Commentary: To hover or not – that is the question

December 04, 2012|By Dr. Allyson Brooks

My dad has cancer. He is 74. The cancer is in his bones, and he has trouble walking. I'm a doctor, the oldest of four children. The role I could be playing in this family crisis is obvious.

But I've learned something from parenting three boys that is helping me navigate through this turbulence differently than I would have expected. I'm not dive-bombing my way into my parents' lives. I'm not micromanaging my father's care. I'm not — with great difficulty, I might add — issuing orders to my dad's doctors, my parents or my siblings.

We've all heard a lot about "helicopter parents," the nervous hand wringers who hover over their children and dive in to "fix" any problems that may arise. As our parents age, and my generation increasingly faces the responsibility of caring for ailing moms and dads, we run a real risk of helicopter parenting our own parents.


Instead of swooping in on my helicopter, I'm trying a new and, I have to admit, somewhat unnatural role: wingman.

A few years ago, I read an article about wingmen that resonated with me as a mother of teenagers. A wingman offers support and physical presence. A wingman helps to ensure safety, but a wingman does not take the lead.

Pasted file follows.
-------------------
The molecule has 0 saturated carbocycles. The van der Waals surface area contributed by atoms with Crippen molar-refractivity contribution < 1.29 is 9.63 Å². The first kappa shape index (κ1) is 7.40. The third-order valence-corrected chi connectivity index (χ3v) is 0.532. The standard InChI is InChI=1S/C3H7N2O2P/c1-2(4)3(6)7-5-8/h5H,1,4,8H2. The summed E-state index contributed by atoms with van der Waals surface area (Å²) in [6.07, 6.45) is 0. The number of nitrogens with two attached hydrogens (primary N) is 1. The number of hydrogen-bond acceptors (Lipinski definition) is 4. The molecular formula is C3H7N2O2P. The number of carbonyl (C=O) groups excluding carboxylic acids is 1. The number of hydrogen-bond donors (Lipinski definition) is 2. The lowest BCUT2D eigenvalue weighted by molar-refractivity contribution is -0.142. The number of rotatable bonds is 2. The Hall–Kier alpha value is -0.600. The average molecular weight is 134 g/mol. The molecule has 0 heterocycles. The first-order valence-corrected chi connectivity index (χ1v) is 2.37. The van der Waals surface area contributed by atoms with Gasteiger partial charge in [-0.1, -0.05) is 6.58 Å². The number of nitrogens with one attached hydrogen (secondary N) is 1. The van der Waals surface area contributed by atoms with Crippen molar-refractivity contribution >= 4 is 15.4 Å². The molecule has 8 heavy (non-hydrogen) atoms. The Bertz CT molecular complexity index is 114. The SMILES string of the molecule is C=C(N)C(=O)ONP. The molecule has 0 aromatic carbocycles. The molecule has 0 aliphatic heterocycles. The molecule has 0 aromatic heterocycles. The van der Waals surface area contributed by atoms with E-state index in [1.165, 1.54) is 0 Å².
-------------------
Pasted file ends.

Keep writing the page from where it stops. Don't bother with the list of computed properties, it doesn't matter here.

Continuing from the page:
This idea is particularly relevant as an adult daughter. Know how much a 16-year-old fusses if you try to tie his shoelaces? Imagine the reaction you get from a 74-year-old.

My dad is sick, but he's also a practicing attorney. He's been a husband for 50 years, active grandparent and avid sportsman. Neither he nor my mom wants any of us — even "Dr. Bossypants McFirstBorn" — to come in and "fix" things.

That was abundantly clear a few weekends ago when the four of us siblings descended upon my parents' home in Ventura and immediately assumed our childhood roles. While we moved furniture around to make it easier for our dad to safely navigate his house, he cautioned us not to make his home into a "hospital ward."

My mom pushed back whenever we tried to impose our way of doing things on them. I particularly had to bite my tongue when it came to our dad's care. While I think it would convenient if my parents stayed with me in Newport Beach and received their care from my colleagues at Hoag Hospital, they didn't quite see it that way.

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